Losing the Battle for Brevity.
For the last several weeks we have been reading the work of designers and theorists – Maurizio Vitta, Neil Postman, Victor Papanek, John Dewey and Edward Bernays. The goal of which is to think critically about the merits and role of design in society, and to consider the ethics & responsibility we have to the objects themselves as well as the persons for whom we are designing. I should say in learning to design for people, we are really learning to design with people.
I’ve identified a key concern that each theorist discussed and how those concerns inform the functional methods that are proposed, the ethical implications that creates in our role as designers and finally, how the progression of their ideas mimics the structure for how we are learning design research here at AC4D.
Vitta sees material objects as “confirmation of the prevailing values” as they offer insight into the production and manipulation of social meanings or social logic. He is quick to recognize that a ‘culture of design… is meant to suggest the totality of disciplines, phenomena, knowledge, analytical instruments, and philosophy that the design of useful objects must take into account.” He charges designers to think critically about what we design and why. In other words, he speaks to the notion that we ought to find problems worth solving – something we are afforded through the flexibility of the medium and the framework for social analysis it provides.
While his address isn’t directed to designers, Postman offers up the need for an organizing moral framework to emerge as we are largely unable to parse through the overabundance of information. The problem however is that most of this ‘filtering of knowledge’ is done by people in power – people with special knowledge and special language that reinforces the status quo while restricting access to the common folk. Design has the potential to make our lives more meaningful and more humane and the sensemaking process requires we learn from diverse perspectives and experience as that allows greater access to new insights and avenues for inquiry.
What do we do once we’ve made sense of the problem? Papanek argues that problem solving is more difficult when we can’t access creativity and creativity, he argues, is inhibited by perceptual, cultural, emotional, and associational blocks. He speaks about a need to broaden our scope of experience well beyond the limitations of our own and suggests rapid, free associative ideation and iteration as one method for countering these blocks and incorporating new ideas. He summarizes Postman’s argument in saying, “By bringing more than one language to bear on a problem, we obtain more insight.”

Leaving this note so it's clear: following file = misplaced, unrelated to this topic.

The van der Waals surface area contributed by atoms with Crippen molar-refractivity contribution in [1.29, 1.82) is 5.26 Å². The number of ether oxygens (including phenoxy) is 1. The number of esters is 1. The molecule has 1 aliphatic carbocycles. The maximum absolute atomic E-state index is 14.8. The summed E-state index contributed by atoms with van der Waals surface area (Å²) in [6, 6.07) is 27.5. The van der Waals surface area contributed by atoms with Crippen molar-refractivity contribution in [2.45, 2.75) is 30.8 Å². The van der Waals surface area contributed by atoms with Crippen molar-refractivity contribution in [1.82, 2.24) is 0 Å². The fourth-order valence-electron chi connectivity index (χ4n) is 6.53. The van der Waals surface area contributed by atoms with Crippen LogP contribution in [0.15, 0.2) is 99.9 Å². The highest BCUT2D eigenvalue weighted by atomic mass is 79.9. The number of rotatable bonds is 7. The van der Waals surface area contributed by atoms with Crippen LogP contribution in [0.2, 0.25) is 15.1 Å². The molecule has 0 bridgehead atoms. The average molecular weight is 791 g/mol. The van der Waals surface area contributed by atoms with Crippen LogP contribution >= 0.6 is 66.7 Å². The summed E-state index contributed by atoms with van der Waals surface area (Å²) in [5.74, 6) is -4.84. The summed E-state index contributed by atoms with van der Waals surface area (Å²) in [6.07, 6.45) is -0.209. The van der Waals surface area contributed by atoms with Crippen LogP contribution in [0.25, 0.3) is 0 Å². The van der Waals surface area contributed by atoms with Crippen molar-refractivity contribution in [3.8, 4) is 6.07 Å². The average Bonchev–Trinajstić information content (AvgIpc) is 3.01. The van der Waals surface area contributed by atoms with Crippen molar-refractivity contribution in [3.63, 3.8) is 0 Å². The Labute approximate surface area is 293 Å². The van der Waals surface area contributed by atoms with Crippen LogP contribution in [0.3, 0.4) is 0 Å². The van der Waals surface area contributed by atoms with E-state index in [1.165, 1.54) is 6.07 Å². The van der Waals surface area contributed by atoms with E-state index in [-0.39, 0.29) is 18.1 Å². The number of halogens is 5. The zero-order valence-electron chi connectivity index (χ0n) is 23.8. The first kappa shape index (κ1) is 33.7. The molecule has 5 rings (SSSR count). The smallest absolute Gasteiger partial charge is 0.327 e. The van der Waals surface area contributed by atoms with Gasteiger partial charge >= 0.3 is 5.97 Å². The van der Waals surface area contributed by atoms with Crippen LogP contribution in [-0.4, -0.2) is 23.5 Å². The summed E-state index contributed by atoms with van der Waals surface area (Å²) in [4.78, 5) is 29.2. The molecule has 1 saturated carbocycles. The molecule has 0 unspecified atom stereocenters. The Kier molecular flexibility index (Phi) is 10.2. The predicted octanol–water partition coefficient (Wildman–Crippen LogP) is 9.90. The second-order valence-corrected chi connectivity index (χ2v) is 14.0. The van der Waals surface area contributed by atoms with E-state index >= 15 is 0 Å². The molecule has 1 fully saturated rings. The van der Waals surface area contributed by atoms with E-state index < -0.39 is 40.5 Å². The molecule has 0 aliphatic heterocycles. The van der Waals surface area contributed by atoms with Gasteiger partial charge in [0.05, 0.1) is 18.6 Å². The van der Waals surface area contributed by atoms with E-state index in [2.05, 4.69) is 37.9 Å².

Even though he wasn’t writing for the design profession specifically, I found Dewey’s thinking around experience to be the most actionable in terms of designing. He explains experience as a moving force which made me think about the way we can build on experience for cumulative effect with the purpose of fundamentally altering attitudes, habits, or behaviors. Generally, if we are concerned with addressing problems worth solving then we are also concerned with needing to influence majority opinions and democratize access by designing with the actual views of the actual public.
He goes on to argue that we need to articulate what experience means before we can begin to create for experience. He wrote, “of, by, or for… each [is] a challenge to discover and put into operation.” I found it so interesting that the person who dedicated the most time articulating around the necessity for defining experience was also the person who most understood that, while thoughtful articulation is a critical component in the design process, there is an activity of language that needs to bear itself out. Clear and coherent ideas are only valuable insofar as they are practically organized and executed. Naturally, I’m beginning to drink the language kool-aid of this program and Less Talking, More Doing came to mind.
Lastly, Bernays – the mastermind behind the propaganda machine. While I don’t think Bernays thinks very highly of people and sees them as easy pawns, what he offers to my perspective on design is the real need to cultivate buy-in when bringing something new to market. Shifting public opinion relies on broad acceptance and is most quickly achieved through group adherence and the cooperation of major stakeholders. Building on the recurring theme of language, Bernays argues for an economy of words – adapting messaging for clarity and accessibility so ideas can quickly flow across a variety of platforms.
Ultimately, after we’ve discovered problems worth solving, after we’ve done sensemaking of the information gathered through a user-focused research strategy, after we’ve done hundreds of ideation exercises to arrive at meaningful insights, and after we’ve built something real and tangible to bring to market, we owe our stakeholders a value proposition that shares a compelling vision for the future.
This has been my takeaway. Bless your heart if you’ve read this far.